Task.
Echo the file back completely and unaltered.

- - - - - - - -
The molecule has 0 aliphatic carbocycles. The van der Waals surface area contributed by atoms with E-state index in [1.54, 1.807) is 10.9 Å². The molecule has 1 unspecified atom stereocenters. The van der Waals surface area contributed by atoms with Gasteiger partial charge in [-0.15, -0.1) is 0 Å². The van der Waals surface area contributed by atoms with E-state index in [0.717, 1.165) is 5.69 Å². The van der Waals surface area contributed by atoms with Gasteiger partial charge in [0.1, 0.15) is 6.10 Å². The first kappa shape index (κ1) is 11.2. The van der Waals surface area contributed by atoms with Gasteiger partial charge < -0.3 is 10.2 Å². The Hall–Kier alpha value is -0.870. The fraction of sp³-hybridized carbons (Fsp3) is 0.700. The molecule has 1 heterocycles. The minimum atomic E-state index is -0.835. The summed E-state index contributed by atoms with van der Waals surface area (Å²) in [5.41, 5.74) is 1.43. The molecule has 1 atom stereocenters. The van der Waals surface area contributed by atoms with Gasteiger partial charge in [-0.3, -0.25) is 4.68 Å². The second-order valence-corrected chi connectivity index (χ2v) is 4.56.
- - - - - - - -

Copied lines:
The molecule has 0 aliphatic carbocycles. The van der Waals surface area contributed by atoms with E-state index in [1.54, 1.807) is 10.9 Å². The molecule has 1 unspecified atom stereocenters. The van der Waals surface area contributed by atoms with Gasteiger partial charge in [-0.15, -0.1) is 0 Å². The van der Waals surface area contributed by atoms with E-state index in [0.717, 1.165) is 5.69 Å². The van der Waals surface area contributed by atoms with Gasteiger partial charge in [0.1, 0.15) is 6.10 Å². The first kappa shape index (κ1) is 11.2. The van der Waals surface area contributed by atoms with Gasteiger partial charge < -0.3 is 10.2 Å². The Hall–Kier alpha value is -0.870. The fraction of sp³-hybridized carbons (Fsp3) is 0.700. The molecule has 1 heterocycles. The minimum atomic E-state index is -0.835. The summed E-state index contributed by atoms with van der Waals surface area (Å²) in [5.41, 5.74) is 1.43. The molecule has 1 atom stereocenters. The van der Waals surface area contributed by atoms with Gasteiger partial charge in [-0.3, -0.25) is 4.68 Å². The second-order valence-corrected chi connectivity index (χ2v) is 4.56.